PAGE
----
2018 Election Campaign: Gina Maini

election

#1

Gina Maini
Twitter: @wiredsis

Who even is this chick?

I’m an ex-JavaScript/ex-OCaml developer currently making a living writing F# at Jet as a library and platform engineer. I’ve worked on many systems at Jet: divergence detection, distributed tracing, web APIs, event streaming libraries, and many more-- all in F#. I became familiar with many in the community through my speaking and lectures at meetups. I love the F# community because unlike other places on the interwebz, people here want to help you and get what it means to be inclusive.

Why I’d Like To Be Considered
People who know me know that I am a passionate, little spitfire. I’m honest and I don’t pull punches, which is why I can tell you that Jet has not done enough for the community. As I see it, we have a lot of work to do giving back. We stand a lot to gain by learning from you all here.

We have been negligent in our duties as users of OSS and I’m actively working with others internally to change the culture in a radical way. Myself and others have formed a community of practice internally with executive sponsorship specifically dedicated to Open Source. We have crunched the numbers on developer sentiment in our company and are presenting “dollars and cents” business value and importance of Open Source to the leadership of Jet. We are mobilizing and creating processes around allowing our developers to open source great F# libraries and are currently incubating ideas for how we could engage and mentor newer members of Jet.

Thank You For Your Time And Consideration
If you want to know more about my previous Open Source work in OCaml, why my undergraduate degree is in Music Theatre, or how to toilet train a cat-- or really, anything– feel free to reach out to me on FSSF Slack.


#2

Gina,

Given this:

Myself and others have formed a community of practice internally with executive sponsorship specifically dedicated to Open Source. We have crunched the numbers on developer sentiment in our company and are presenting “dollars and cents” business value and importance of Open Source to the leadership of Jet.

Do you feel that you’ve learned lessons in this process that might be applicable to other companies using F#? One of the biggest issues F# seems to have is a lot of “heads down” corporate users - I’d be curious whether you have any ideas of ways to engage with this massive community, and get them connected to FSSF and the community as a whole.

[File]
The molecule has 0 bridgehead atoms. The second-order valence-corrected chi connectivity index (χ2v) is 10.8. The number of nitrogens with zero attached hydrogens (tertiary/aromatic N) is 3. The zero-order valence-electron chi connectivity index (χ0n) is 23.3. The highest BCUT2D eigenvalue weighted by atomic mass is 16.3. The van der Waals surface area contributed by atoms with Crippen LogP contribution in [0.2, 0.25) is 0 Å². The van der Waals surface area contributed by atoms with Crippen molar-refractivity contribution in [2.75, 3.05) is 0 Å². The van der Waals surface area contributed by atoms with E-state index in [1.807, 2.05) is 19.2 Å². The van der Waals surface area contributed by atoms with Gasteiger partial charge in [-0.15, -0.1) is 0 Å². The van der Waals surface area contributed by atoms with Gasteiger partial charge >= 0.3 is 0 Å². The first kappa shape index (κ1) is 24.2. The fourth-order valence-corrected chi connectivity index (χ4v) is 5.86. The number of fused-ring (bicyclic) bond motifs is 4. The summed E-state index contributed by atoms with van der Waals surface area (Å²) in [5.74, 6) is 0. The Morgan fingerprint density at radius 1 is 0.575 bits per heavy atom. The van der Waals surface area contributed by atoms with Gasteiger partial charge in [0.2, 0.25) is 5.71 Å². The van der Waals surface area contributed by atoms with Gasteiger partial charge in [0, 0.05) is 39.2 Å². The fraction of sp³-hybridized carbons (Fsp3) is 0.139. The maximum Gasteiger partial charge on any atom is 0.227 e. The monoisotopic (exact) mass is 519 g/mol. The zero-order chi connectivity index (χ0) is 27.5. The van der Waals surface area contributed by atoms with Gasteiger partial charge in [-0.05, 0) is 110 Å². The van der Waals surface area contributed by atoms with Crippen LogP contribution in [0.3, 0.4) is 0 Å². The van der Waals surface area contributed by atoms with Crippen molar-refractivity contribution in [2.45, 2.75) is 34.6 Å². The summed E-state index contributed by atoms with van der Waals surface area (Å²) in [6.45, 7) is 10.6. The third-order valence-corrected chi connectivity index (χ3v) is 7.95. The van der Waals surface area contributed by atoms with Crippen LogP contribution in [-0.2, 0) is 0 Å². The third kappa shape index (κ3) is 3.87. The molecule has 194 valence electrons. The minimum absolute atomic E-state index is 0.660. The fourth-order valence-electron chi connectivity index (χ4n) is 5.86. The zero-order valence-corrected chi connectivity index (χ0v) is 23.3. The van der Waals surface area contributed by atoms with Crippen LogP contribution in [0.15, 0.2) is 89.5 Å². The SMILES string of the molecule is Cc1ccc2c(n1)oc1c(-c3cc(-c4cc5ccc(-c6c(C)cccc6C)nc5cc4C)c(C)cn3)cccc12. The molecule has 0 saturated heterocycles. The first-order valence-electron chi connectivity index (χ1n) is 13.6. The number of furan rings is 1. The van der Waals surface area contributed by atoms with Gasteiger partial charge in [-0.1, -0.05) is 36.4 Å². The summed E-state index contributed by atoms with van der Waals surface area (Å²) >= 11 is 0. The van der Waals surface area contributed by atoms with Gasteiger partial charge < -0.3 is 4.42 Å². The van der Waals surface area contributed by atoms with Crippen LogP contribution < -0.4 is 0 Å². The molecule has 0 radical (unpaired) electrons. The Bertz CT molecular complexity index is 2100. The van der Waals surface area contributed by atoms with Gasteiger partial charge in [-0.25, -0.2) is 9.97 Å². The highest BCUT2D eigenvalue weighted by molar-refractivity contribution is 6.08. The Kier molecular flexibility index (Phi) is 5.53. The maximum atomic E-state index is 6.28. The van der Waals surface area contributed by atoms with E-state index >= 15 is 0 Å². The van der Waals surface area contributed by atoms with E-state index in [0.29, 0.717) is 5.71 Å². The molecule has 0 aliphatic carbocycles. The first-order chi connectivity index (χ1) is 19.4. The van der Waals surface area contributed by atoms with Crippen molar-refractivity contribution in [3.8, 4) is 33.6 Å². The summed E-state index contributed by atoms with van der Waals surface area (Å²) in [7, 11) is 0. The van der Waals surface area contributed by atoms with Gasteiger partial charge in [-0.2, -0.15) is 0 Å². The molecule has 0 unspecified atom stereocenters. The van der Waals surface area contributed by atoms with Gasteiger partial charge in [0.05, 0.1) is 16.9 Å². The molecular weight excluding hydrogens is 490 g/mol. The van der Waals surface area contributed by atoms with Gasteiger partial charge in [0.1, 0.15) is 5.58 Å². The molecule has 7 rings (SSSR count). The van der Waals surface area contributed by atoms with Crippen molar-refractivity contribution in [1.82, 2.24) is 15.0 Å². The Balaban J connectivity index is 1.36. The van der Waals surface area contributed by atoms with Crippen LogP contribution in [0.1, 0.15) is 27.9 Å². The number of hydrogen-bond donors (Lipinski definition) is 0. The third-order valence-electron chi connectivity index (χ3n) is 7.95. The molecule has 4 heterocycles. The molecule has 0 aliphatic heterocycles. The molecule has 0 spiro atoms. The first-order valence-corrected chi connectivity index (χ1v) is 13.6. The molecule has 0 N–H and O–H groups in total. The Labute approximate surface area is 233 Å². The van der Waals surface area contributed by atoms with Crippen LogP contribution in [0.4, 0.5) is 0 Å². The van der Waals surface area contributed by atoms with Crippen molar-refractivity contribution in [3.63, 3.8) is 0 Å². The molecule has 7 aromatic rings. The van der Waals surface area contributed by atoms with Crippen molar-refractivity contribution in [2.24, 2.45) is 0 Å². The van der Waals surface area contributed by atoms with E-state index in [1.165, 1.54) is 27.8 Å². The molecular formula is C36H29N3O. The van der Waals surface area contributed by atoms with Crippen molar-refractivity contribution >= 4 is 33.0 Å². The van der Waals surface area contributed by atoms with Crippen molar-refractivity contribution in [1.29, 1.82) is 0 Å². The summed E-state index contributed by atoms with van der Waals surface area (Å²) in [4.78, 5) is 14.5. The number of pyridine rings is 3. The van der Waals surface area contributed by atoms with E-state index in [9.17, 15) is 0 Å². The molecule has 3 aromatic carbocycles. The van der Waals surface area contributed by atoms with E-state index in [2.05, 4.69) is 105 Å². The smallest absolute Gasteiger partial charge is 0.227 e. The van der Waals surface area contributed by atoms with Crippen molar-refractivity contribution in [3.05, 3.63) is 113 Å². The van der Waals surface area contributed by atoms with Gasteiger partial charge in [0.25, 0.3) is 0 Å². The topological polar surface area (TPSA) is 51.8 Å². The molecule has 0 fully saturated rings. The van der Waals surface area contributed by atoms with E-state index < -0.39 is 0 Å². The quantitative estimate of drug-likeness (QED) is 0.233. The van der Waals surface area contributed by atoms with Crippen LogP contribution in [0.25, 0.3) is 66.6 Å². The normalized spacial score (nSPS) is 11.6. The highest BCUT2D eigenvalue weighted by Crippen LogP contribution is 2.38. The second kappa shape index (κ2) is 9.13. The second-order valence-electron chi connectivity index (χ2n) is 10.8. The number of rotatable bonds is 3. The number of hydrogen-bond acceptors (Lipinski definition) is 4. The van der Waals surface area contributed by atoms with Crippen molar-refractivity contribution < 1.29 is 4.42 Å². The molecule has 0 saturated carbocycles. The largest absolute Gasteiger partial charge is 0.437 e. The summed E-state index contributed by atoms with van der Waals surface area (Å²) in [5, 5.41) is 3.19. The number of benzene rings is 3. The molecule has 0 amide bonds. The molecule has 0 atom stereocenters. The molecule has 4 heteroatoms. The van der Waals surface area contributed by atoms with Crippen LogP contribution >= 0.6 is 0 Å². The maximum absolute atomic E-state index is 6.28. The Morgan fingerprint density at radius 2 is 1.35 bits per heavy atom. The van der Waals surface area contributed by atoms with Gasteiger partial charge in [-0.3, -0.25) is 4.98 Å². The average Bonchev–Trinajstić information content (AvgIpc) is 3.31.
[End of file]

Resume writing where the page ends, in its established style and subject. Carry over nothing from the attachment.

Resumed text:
#3

Yeah, great question @reedcopsey.

I don’t think there is a magic formula for moving a large, enterprise corporation to OSS. But if there were to exist such an alchemy, the root ingredient would be profits. You have to convey business value to your product org and executive leadership. There are a few ways to go about gathering meaningful data and presenting a compelling story. Some people focus on dollars and cents value to main product impact (which is useful), but overlook developer happiness, recruiting, and tech brand. I would say to folks trying to make their orgs care more to focus on presenting a full picture in a high-level way (I’m working on a snazzy white paper with nice graphs and sentiment analysis).

And then, as a last note in response to “get them connected to FSSF and the community as a whole”: I feel like it’s not just about # of connections it’s about quality of such connections. You want to foster good principles, mentorship, and learning between your organization and FSSF. Packaging a subscription to FSSF with your IDE subscription when your devs start (as part of a learning and development component) might be a great start. I would sell it to business as access to the broader community to bounce questions of design, language, and frameworks. I think Jet will contemplate this a bit more in the coming year as we could stand to gain a lot with this type of policy. Baby steps :slight_smile:

TL;DR it’s all about story telling.